Bassist Olie Brice previews his gig with Achim Kaufmann and Roger Turner at the Vortex, Dalston on 20th March with some personal reflections and an interview. Olie Brice writes:
I first came across Achim Kaufmann’s playing a few years ago. A bass player friend and I were discussing our mutual love of Mark Dresser’s bass playing, and he told me he’d recently picked up a piano trio CD featuring him He stuck it on, and I was immediately transfixed – as much by the piano playing as anything else. Rarely had I heard a pianist find such an organic blend between textural improv and advanced jazz harmony – moving between the keyboard and the inside of the piano without ever sounding like it was a different approach.
After picking up several more albums with Achim on, and hearing him live with Axel Dörner, I knew he was someone I really wanted to play with, so when I had a couple of gigs in Berlin I got in touch and we met up for a play. That was as much fun as I had hoped, and we decided we should do some gigs together. Achim had been doing a bit of playing with Roger Turner, an incredible improv drummer whom I had played with once and very much wanted to again. We all agreed it sounded like an interesting combination, so on March 20th we’ll be performing as a trio at the Vortex, in Dalston.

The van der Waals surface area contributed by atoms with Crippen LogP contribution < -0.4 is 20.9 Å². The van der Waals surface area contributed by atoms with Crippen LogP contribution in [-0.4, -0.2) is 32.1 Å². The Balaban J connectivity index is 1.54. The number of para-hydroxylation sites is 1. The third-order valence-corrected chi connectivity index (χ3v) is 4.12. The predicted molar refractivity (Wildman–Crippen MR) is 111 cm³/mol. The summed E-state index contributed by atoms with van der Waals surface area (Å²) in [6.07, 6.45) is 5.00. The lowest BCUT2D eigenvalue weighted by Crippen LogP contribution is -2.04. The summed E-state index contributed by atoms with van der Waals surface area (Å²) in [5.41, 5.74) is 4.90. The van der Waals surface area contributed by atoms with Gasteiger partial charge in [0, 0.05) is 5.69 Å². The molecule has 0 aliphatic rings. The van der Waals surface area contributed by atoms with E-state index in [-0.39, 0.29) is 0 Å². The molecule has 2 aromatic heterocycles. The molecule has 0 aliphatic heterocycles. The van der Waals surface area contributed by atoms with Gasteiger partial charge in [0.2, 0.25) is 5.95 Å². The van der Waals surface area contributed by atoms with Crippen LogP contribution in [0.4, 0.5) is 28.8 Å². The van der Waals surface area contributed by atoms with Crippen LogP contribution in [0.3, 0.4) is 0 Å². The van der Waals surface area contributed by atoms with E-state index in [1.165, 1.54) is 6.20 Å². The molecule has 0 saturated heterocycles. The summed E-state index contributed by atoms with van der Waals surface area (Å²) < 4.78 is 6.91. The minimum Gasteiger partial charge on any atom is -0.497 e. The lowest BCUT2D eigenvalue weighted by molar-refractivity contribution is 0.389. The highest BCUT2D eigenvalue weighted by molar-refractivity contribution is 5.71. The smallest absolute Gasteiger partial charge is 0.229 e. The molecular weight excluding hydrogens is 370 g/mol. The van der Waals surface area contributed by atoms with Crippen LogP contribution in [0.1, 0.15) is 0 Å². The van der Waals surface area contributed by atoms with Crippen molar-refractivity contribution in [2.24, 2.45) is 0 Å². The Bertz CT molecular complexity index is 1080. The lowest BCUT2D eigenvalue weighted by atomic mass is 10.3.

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As I suspect not that many listeners in London have come across Achim’s music before, I thought I’d write up an introduction and interview for this blog – so here, in his own words, Achim Kaufmann:
Ollie Brice: Have you played in London before? Or with London-based musicians?
Achim Kaufmann: No, this will be my first time ever! Some of my favourite listening experiences involve musicians from London, but I have only played with a few London-based musicians so far, not a whole lot – a few times with Roger Turner; with Paul Rutherford at the Vancouver jazz fest about ten years ago; even longer ago with Julian and Steve Argüelles (not sure if Julian lives in London at present; Steve has been living in Paris for a long time). I did a gig with Paul Lytton and Ingrid Laubrock a few months ago (which was a very enjoyable experience) but Ingrid lives in NYC now and Paul in Belgium since god-knows-when. And again with Roger Turner and Tim Hodgkinson recently in Berlin. Can’t wait to play more with London-based musicians!